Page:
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If you find yourself blushing and flushing often, or worry that your skin often looks sensitive and red, then it’s possible you have rosacea. It’s important to speak to a doctor or dermatologist to be certain, but since April is Rosacea Awareness Month, we figured it’s always good to know the facts.


What is rosacea?

Rosacea is a skin condition affecting around 1 in 10 people, but can also affect the eyes in some cases. Most of the time, it’s confined to the face, and causes redness and an acne-like texture.

Almost anyone can have rosacea, but it’s more common in women than in men, in those with paler skin tones, and in the middle-aged and older generations.

If you’re wondering if you have rosacea or are just prone to blushing, there are a few ways you can check. With rosacea, it’s normal to see small red lines under the surface of the skin. These are visible thread veins and are one of the most common symptoms. You may also find the skin on your forehead, cheeks and chin feels a little thicker, and in some subtypes of rosacea you may have a swollen nose or itchy eyes.


Preventing Flare-Ups of Rosacea

Though the cause of the condition remains unknown, there are some truly revolutionary rosacea laser treatments available to help manage the symptoms. However, there are also some great ways to prevent your rosacea from flaring up where possible, with just a few simple changes to your lifestyle and behaviour.


1. Simplify your skincare

Your skincare routine can have an important effect on rosacea flare-ups, and often the products we use that we think are helping, are still too harsh.

When buying skincare products, you should always look for mild, gentle products that don’t contain added perfume or unnecessary chemicals. Products that contain ingredients like alcohol, menthol, sodium lauryl sulfate or camphor should be avoided, as these can lead to flare-ups.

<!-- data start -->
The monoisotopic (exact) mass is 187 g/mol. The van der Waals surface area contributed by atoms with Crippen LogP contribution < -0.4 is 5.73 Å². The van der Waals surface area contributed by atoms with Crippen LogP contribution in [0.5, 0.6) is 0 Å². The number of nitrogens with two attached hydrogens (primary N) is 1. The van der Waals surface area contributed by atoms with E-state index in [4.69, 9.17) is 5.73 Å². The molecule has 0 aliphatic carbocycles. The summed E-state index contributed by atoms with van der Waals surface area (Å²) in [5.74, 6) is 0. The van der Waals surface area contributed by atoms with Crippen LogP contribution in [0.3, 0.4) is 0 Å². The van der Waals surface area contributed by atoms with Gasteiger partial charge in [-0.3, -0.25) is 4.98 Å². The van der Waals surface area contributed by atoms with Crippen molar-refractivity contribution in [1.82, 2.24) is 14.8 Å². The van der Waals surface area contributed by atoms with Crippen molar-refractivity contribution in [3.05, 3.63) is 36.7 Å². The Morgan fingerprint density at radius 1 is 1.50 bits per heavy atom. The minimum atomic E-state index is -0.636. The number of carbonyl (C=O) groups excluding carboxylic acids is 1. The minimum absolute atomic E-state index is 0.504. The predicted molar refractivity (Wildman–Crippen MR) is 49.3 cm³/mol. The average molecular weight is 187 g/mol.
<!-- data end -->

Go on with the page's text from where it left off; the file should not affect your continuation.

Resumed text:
Similarly, even those without rosacea could benefit from being careful with retinol products, as they can be an irritant to delicate skin. If you struggle with rosacea, we’d recommend avoiding retinol altogether, or at least using it infrequently.

Harsh exfoliators and even rubbing and scrubbing your face can be a trigger for some rosacea sufferers, so try to be gentle and use a non-foaming cleanser with a low pH. We’d also recommend using a gentle moisturiser to keep your skin hydrated, as dry skin has also been shown to trigger flare-ups.


2. Remember Sun Protection

One of the most commonly reported causes of rosacea flare-ups is sun exposure. That might sound a little odd, since we’re all regularly exposed to sunlight. But for people with rosacea, sunscreen and staying protected is even more important than for those with normal skin.

Where possible, try to stay covered up if you’re out in the sun for extended periods. Opt for a hat and sunglasses for additional protection and always use an SPF of at least 30 or higher when you’re outside.

When choosing a sunscreen, make sure it’s fragrance free, and doesn’t contain irritants. Look out for ingredients like titanium dioxide and zinc oxide, as these are kind to rosacea and are less likely to trouble your skin.


3. Keep Your Stress Levels Down

person doing yoga by water at sunset

We’re sure we’d all like to avoid stress at all costs, as it can cause havoc for our skin. But for those with rosacea, it can be even more of a problem. Many people with rosacea report that they’re more prone to flare up when they’re under a lot of stress or pressure, whether that’s at home or at work.